At first, he seems like a pretty good dad. When Paris comes sniffing around for thirteen-year-old Juliet's hand in marriage, Capulet puts him of, citing Juliet's young age and even suggesting that he'd like his daughter to marry for "love" (1.2.2-3). This, by the way, is pretty uncommon in Shakespeare's plays. Most fathers (like Baptista Minola in The Taming of the Shrew) broker marriages like business deals, without ever consulting their daughters.
But Lord Capulet doesn't play the good father for long. Paris eventually wears him down and convinces him that he and Juliet should wed (3.4.2). (By this point, Juliet is already be secretly married to Romeo.) The thing is, Juliet's not exactly down with marrying Paris and things get ugly when she tells her father as much.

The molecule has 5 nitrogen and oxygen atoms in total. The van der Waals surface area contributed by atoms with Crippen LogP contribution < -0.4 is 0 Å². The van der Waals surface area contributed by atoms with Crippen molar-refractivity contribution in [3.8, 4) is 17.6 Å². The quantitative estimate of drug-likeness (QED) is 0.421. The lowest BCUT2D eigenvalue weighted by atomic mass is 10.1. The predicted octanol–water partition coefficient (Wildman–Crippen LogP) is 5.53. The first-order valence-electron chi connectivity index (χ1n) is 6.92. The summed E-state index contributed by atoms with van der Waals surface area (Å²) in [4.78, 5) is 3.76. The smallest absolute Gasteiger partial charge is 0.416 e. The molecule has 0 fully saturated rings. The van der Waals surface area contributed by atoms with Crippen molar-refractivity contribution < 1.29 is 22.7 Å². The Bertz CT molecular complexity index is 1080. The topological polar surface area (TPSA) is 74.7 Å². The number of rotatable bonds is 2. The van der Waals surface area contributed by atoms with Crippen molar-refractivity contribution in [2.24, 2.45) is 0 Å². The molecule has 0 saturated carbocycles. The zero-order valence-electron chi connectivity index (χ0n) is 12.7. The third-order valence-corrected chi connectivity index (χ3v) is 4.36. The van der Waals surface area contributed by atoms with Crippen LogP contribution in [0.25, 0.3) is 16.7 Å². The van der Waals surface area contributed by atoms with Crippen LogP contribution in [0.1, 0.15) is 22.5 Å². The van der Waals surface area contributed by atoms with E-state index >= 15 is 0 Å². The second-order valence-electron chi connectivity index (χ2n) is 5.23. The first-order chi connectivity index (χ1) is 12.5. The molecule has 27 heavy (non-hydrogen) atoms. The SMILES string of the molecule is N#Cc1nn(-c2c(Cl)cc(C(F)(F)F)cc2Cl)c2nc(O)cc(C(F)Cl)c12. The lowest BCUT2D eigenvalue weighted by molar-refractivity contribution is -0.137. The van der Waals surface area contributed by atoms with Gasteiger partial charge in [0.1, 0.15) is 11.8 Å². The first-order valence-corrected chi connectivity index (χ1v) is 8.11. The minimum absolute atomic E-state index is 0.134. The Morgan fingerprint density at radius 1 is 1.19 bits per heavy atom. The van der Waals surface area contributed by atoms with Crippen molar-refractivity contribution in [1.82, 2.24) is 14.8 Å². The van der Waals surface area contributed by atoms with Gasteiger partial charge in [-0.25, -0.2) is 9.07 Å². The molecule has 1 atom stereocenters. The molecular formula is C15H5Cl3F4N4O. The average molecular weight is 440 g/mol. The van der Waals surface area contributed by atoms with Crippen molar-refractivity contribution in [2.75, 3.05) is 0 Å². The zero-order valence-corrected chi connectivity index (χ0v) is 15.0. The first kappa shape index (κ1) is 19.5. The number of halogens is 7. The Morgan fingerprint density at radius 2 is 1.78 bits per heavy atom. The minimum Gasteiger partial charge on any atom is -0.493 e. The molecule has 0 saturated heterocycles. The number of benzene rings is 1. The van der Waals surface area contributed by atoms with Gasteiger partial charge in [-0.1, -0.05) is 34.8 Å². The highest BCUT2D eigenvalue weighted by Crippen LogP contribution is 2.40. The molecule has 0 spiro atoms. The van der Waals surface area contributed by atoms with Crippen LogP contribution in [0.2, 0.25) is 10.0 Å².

Lord Capulet's response to Juliet's "disobedience" is so violently harsh that we begin to see him as a bit of a tyrant. We see the physical aggression most prominently in the big, confrontational scene with Juliet over whether or not she will marry Paris. When Juliet refuses, Capulet screams, "Out you baggage, / you tallow face" (3.5.3) and says, "My fingers itch" when Juliet stands up, which may suggest that he's prone to physical violence His attitude towards Juliet shows this mixture of traits also. When Paris asks for her hand in marriage, he says that she is too young and that Paris should let two more years pass. He also seems to say that his agreement is only a part of such an arrangement and that Juliet must agree, also. Yet as negotiations with Paris continue in Act III, Capulet assumes that Juliet will do exactly as he wishes. In his conversation with Paris, he also shows more concern about his image than about his daughter's feelings. He thinks she is extremely grieved by Tybalt's death, not at all suspecting the real cause of her grief, Romeo's banishment. He appears to be more concerned about how the scheduling of the marriage will affect townspeople's attitudes towards...
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